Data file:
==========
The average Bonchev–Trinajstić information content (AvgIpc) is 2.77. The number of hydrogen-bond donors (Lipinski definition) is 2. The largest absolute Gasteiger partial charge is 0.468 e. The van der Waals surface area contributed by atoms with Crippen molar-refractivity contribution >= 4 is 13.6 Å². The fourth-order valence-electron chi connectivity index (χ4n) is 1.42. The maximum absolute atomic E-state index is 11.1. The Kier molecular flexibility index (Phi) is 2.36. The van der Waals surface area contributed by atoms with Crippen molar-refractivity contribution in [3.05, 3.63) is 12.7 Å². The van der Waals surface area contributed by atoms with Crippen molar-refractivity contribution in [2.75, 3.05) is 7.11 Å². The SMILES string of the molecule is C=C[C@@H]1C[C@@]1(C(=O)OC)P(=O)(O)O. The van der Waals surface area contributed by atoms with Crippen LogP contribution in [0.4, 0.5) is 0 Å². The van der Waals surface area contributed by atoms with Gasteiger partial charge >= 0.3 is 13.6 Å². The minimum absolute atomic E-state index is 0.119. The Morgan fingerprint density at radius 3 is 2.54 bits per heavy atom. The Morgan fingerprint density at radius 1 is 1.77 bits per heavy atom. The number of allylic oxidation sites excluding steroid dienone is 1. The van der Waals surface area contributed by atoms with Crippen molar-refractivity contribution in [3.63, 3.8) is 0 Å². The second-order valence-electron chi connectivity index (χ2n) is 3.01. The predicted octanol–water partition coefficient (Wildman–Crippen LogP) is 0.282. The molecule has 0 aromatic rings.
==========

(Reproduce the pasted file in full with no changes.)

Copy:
The average Bonchev–Trinajstić information content (AvgIpc) is 2.77. The number of hydrogen-bond donors (Lipinski definition) is 2. The largest absolute Gasteiger partial charge is 0.468 e. The van der Waals surface area contributed by atoms with Crippen molar-refractivity contribution >= 4 is 13.6 Å². The fourth-order valence-electron chi connectivity index (χ4n) is 1.42. The maximum absolute atomic E-state index is 11.1. The Kier molecular flexibility index (Phi) is 2.36. The van der Waals surface area contributed by atoms with Crippen molar-refractivity contribution in [3.05, 3.63) is 12.7 Å². The van der Waals surface area contributed by atoms with Crippen molar-refractivity contribution in [2.75, 3.05) is 7.11 Å². The SMILES string of the molecule is C=C[C@@H]1C[C@@]1(C(=O)OC)P(=O)(O)O. The van der Waals surface area contributed by atoms with Crippen LogP contribution in [0.4, 0.5) is 0 Å². The van der Waals surface area contributed by atoms with Gasteiger partial charge >= 0.3 is 13.6 Å². The minimum absolute atomic E-state index is 0.119. The Morgan fingerprint density at radius 3 is 2.54 bits per heavy atom. The Morgan fingerprint density at radius 1 is 1.77 bits per heavy atom. The number of allylic oxidation sites excluding steroid dienone is 1. The van der Waals surface area contributed by atoms with Crippen molar-refractivity contribution in [3.63, 3.8) is 0 Å². The second-order valence-electron chi connectivity index (χ2n) is 3.01. The predicted octanol–water partition coefficient (Wildman–Crippen LogP) is 0.282. The molecule has 0 aromatic rings.